On the 26th of February I was invited down to the Bolton Wanderers Academy to teach the kids there some boxing skills. A freezing cold Monday evening in a giant green bubble saw a great turn out for kids involved in the academy.
At first glance you may think, what has boxing got to do with football, what can the kids down at the academy possibly gain from learning some boxing skills.
Upon further investigation with a strength and conditioning mindset you can find a lot of crossover skills and similarities between the two sports.
The first and most obvious for me is the correlation between the footwork in boxing and the footwork skills in football. The ability in boxing to not let the feet touch whilst moving sidewards (as if you are hit when your feet are together, there is only one place you are going....down), similar to tackles in football, a wider stance when moving sideways allows a lower center of gravity and more stable base.
Co-ordination and spacial awareness is another attribute both sports favor highly, especially as we were working in a gym where the space was limited, which would be the case in a ring also.
Speed, agility and quickness is an essential attribute that needs to be developed in both sports. The ability to change direction rapidly and create angles is apparent on the pitch and in the ring. We used the SAQ ladders to practice the footwork skills of boxing on the evening, something i'm sure the kids are already familiar with, just not in the way we used them. It was crazy to see just how quickly they picked this particular skill up.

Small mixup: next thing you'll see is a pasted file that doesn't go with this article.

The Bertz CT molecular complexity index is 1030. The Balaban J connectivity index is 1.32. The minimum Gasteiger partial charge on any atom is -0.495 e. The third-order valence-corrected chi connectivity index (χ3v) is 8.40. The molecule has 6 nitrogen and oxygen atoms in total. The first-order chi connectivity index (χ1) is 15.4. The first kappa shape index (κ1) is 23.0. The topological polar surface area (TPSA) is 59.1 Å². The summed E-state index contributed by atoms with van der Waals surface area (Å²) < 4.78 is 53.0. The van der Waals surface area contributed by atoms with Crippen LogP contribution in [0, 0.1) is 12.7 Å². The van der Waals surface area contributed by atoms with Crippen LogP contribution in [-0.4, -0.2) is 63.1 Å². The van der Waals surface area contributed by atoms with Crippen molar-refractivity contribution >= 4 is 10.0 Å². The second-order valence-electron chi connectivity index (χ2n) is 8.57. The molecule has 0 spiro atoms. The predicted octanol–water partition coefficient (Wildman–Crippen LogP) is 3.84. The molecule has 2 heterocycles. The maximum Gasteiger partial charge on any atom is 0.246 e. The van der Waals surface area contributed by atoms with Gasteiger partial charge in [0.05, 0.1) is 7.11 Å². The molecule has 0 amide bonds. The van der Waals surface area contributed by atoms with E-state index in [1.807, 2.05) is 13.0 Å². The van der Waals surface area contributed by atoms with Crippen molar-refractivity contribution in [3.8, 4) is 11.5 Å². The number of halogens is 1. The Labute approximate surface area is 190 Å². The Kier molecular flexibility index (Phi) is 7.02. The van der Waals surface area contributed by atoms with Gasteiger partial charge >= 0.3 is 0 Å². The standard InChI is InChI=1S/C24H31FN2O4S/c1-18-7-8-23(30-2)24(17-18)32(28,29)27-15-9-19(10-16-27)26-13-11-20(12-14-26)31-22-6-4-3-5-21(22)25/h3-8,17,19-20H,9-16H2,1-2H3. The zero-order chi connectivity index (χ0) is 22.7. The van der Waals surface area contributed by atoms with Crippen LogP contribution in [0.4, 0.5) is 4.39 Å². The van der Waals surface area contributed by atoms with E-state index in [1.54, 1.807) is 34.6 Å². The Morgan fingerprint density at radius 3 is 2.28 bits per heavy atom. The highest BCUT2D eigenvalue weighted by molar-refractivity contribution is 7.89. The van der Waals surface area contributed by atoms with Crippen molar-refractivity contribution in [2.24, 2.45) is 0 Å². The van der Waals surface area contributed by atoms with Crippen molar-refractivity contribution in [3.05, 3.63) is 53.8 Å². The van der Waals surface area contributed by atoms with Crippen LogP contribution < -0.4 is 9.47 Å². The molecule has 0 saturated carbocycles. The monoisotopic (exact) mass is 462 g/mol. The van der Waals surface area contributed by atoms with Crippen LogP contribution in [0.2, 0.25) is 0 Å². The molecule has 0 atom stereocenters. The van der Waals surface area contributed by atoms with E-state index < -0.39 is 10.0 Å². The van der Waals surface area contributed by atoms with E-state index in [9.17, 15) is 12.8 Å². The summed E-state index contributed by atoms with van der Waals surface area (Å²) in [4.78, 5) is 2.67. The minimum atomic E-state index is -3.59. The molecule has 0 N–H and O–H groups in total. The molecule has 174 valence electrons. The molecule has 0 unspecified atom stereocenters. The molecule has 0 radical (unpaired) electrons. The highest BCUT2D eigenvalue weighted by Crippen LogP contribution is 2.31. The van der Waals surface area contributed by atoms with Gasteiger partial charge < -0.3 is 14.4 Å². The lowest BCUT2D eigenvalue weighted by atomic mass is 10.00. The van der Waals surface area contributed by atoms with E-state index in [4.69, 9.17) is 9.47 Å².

Boxing actually develops core strength. Every time a punch is thrown and lands, as in padwork, the deep muscles of the core are forced to engage to support the spine.
The cardiovascular element of boxing once you can hit pads or a punch bag with reasonable force and you have an enthusiastic pad person who can hold them correctly for you and push you is second to none. I guarantee if I get someone on the pads who is considered super fit, but hasn't done the pads before they will learn a whole new level of exhaustion. Hitting the pads develops the anaerobic energy pathways which is used for short all out bursts of energy, something which obviously ties over into football when having to sprint to tackle, or receive the ball from a pass.
From a psychological stand point, boxing is great for building confidence, reliving stress and making you feel good about yourself, something i'm sure you can tell from the smiles on the faces in the video.
The session concluded with a game similar to tig, which they all seemed to enjoy and could relate the particular game we played to one to one tackles in football.
I would like to thank everybody I met down at the academy for being friendly, approachable and personable. And a special thanks to Head of Academy Coaching Dave Gardiner for having the idea in the first place, and asking me to come in.
I had a great time and hopefully will get to do it again in the near future.